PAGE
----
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CLAS 424 A: The Epic Tradition

Squatting warrior
Meeting Time: 
TTh 3:30pm - 5:20pm
OUG 141
Joint Sections: 
C LIT 424 A

Syllabus Description:

CLAS 424/ C LIT 424 The Epic Tradition

Winter 2020 T/Th 3:30-5:20pm in Odegaard 141

Professor Megan O’Donald                                                                  E-mail:

Office:  Denny 400k                                                                              Dept. of Classics phone: 206 543-2266

Office Hours: Tues 2:10-3:10 & by appointment


Course Overview

This course examines ancient heroic epics within and beyond the Greek and Roman poetic tradition(s) with the aim of situating some of the most well-known texts surviving from classical antiquity within a broader comparative framework. Readings include the Mesopotamian Epic of Gilgamesh, the Homeric Iliad and Odyssey, Vergil’s Aeneid, and the Irish Tain Bo Cualnge. In addition to discussing the historical backdrops of the texts and the traditions in which they were composed, we will pay close attention to the ways these epics served as vehicles for the transmission of information and values deemed important by the cultures that produced them. Topics to explore include ancient concepts of heroism, the human in relation to the monstrous and the divine, social hierarchies and depictions of otherness, and the ways the texts leverage mythical history as a way of negotiating cultural identities.

The core of this course entails reading the epics and coming to class prepared to discuss. In-class work will include listening to short lectures, engaging in group discussions, and working individually or in groups on assignments that approach the texts from different angles.

Required Texts

  1. The Epic of Gilgamesh. Translated by Andrew George. Penguin Classics; Reissue edition (April 29, 2003).
  2. The Iliad, Homer. Translated by Caroline Alexander. Ecco; reprint edition 2016
  3. The Odyssey, Homer. Translated by Emily Wilson. Norton 2018
  4. The Aeneid, Vergil. Translated by Robert Fagles, Penguin Classics; reprint edition 2008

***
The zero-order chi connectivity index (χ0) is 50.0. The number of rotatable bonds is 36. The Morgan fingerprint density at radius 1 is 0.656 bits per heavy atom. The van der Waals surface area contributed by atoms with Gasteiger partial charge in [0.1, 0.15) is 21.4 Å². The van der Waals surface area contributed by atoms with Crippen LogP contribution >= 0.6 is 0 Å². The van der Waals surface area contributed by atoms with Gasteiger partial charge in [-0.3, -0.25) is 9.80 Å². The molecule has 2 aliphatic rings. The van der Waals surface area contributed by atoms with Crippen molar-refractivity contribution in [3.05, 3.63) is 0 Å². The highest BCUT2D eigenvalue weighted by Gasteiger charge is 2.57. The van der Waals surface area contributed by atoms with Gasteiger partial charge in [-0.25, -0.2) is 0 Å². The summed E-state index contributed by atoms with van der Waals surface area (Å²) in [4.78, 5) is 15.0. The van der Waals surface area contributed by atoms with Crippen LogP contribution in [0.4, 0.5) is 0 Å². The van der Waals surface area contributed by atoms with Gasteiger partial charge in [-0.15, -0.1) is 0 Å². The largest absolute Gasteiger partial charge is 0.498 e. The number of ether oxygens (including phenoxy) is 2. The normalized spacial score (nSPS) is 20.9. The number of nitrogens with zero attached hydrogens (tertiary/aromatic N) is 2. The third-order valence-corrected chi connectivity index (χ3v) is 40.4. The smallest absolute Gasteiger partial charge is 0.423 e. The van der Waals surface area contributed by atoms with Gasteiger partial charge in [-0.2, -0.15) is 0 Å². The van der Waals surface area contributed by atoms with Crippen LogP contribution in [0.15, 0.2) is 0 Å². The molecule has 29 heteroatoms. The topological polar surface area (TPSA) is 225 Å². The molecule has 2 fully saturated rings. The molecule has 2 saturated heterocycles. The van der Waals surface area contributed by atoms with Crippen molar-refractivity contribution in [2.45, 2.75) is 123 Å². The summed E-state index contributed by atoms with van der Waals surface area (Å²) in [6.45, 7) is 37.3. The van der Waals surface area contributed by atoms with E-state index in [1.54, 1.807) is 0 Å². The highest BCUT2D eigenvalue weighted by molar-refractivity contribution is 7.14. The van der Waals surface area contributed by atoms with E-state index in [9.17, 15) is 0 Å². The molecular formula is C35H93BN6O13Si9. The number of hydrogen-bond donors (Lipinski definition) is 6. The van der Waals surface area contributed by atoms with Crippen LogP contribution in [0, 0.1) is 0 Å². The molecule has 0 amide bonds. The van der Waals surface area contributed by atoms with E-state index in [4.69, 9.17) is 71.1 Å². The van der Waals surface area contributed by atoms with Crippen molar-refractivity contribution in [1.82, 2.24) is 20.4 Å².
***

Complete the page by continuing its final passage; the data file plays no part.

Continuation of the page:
5. The Tain: Translated from the Irish Epic Tain Bo Cuailnge by Thomas Kinsella. Oxford University Press 2002.

Course Evaluation















Final Exam



Course Policies

  • Preparation

Your main responsibility in this course is reading the epics and coming to class prepared to discuss them. The reading is substantial, and it is important that you not underestimate the time it will take to complete it.

Prior to the start of each class, I will ask you to write and submit on Canvas a 150-word (minimum) informal response to a prompt about the reading assigned for each day; in addition to answering the prompt, you can use this space to briefly record your reactions, thoughts, and/or questions about the content of the reading. These responses will be graded out of three points on the basis of completion and demonstration of engagement with the text (please note that they should not contain summaries of the text). They will be due at least half an hour before the start of each class. I am the only one who will see your Canvas responses, but they are intended to help you prepare for in-class discussions. The lowest three scores will automatically be dropped at the end of the quarter.

  • Participation

Participation reflects your engagement in in-class discussions and activities. Come to class on time and prepared to contribute, and be respectful and supportive of the contributions of your classmates. Plan to bring a laptop or tablet to each class, as some in-class activities will require one.

  • Paper

Due on the last day of class. You will write a four-page academic paper that develops one of the ideas outlined in your responses or discussed in class (or another topic, if you consult me first).

  • Tests

There will be a midterm (February 11) and a final exam (March 19th) of equal length. The midterm will cover Gilgamesh, the Iliad, and the Tain; the final will cover the Odyssey and the Aeneid. On each test you will be asked to identify and comment on passages from the texts we have read. Under university guidelines, tests can only be made up under specific circumstances: